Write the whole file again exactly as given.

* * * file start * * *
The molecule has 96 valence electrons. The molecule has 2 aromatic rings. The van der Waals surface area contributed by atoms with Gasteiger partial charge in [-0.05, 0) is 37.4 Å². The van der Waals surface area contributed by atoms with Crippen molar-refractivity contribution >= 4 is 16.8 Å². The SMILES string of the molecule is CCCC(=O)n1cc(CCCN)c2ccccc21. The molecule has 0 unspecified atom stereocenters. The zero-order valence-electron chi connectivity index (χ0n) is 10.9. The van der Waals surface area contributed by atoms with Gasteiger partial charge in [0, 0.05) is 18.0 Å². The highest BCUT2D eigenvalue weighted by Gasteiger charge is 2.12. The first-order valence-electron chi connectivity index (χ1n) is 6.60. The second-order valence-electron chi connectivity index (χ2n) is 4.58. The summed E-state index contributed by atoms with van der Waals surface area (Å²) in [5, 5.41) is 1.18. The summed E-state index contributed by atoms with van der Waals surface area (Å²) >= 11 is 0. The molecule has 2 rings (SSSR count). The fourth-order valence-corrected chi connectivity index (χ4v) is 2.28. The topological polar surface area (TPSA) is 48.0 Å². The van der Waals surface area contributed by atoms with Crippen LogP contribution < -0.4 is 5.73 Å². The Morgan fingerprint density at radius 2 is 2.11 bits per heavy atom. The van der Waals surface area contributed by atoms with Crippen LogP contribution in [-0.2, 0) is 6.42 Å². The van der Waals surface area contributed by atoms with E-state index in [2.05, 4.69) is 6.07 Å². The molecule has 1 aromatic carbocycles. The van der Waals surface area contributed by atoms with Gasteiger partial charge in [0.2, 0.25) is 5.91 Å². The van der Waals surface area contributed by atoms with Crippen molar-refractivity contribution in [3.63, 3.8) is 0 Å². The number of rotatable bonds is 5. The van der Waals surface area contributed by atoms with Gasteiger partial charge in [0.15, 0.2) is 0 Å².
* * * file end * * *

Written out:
The molecule has 96 valence electrons. The molecule has 2 aromatic rings. The van der Waals surface area contributed by atoms with Gasteiger partial charge in [-0.05, 0) is 37.4 Å². The van der Waals surface area contributed by atoms with Crippen molar-refractivity contribution >= 4 is 16.8 Å². The SMILES string of the molecule is CCCC(=O)n1cc(CCCN)c2ccccc21. The molecule has 0 unspecified atom stereocenters. The zero-order valence-electron chi connectivity index (χ0n) is 10.9. The van der Waals surface area contributed by atoms with Gasteiger partial charge in [0, 0.05) is 18.0 Å². The highest BCUT2D eigenvalue weighted by Gasteiger charge is 2.12. The first-order valence-electron chi connectivity index (χ1n) is 6.60. The second-order valence-electron chi connectivity index (χ2n) is 4.58. The summed E-state index contributed by atoms with van der Waals surface area (Å²) in [5, 5.41) is 1.18. The summed E-state index contributed by atoms with van der Waals surface area (Å²) >= 11 is 0. The molecule has 2 rings (SSSR count). The fourth-order valence-corrected chi connectivity index (χ4v) is 2.28. The topological polar surface area (TPSA) is 48.0 Å². The van der Waals surface area contributed by atoms with Crippen LogP contribution < -0.4 is 5.73 Å². The Morgan fingerprint density at radius 2 is 2.11 bits per heavy atom. The van der Waals surface area contributed by atoms with Crippen LogP contribution in [-0.2, 0) is 6.42 Å². The van der Waals surface area contributed by atoms with E-state index in [2.05, 4.69) is 6.07 Å². The molecule has 1 aromatic carbocycles. The van der Waals surface area contributed by atoms with Gasteiger partial charge in [0.2, 0.25) is 5.91 Å². The van der Waals surface area contributed by atoms with Crippen molar-refractivity contribution in [3.63, 3.8) is 0 Å². The number of rotatable bonds is 5. The van der Waals surface area contributed by atoms with Gasteiger partial charge in [0.15, 0.2) is 0 Å².